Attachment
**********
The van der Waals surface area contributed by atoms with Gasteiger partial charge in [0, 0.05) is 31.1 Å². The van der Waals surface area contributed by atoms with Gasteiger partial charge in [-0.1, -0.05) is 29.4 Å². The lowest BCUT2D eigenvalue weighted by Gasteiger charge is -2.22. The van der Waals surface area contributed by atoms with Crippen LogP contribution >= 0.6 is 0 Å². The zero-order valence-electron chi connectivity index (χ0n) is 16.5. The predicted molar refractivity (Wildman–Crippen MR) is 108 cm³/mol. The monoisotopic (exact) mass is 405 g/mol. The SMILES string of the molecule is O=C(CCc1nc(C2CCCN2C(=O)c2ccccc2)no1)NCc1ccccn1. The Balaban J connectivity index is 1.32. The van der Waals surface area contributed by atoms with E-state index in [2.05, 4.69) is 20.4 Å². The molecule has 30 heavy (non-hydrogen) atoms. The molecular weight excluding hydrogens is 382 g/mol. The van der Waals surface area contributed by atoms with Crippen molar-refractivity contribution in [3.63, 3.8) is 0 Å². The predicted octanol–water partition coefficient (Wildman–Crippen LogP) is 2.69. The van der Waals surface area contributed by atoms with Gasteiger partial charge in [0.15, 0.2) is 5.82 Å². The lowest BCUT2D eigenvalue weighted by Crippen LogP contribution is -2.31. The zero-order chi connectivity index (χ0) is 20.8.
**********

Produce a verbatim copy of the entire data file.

The van der Waals surface area contributed by atoms with Gasteiger partial charge in [0, 0.05) is 31.1 Å². The van der Waals surface area contributed by atoms with Gasteiger partial charge in [-0.1, -0.05) is 29.4 Å². The lowest BCUT2D eigenvalue weighted by Gasteiger charge is -2.22. The van der Waals surface area contributed by atoms with Crippen LogP contribution >= 0.6 is 0 Å². The zero-order valence-electron chi connectivity index (χ0n) is 16.5. The predicted molar refractivity (Wildman–Crippen MR) is 108 cm³/mol. The monoisotopic (exact) mass is 405 g/mol. The SMILES string of the molecule is O=C(CCc1nc(C2CCCN2C(=O)c2ccccc2)no1)NCc1ccccn1. The Balaban J connectivity index is 1.32. The van der Waals surface area contributed by atoms with E-state index in [2.05, 4.69) is 20.4 Å². The molecule has 30 heavy (non-hydrogen) atoms. The molecular weight excluding hydrogens is 382 g/mol. The van der Waals surface area contributed by atoms with Crippen molar-refractivity contribution in [3.63, 3.8) is 0 Å². The predicted octanol–water partition coefficient (Wildman–Crippen LogP) is 2.69. The van der Waals surface area contributed by atoms with Gasteiger partial charge in [0.15, 0.2) is 5.82 Å². The lowest BCUT2D eigenvalue weighted by Crippen LogP contribution is -2.31. The zero-order chi connectivity index (χ0) is 20.8.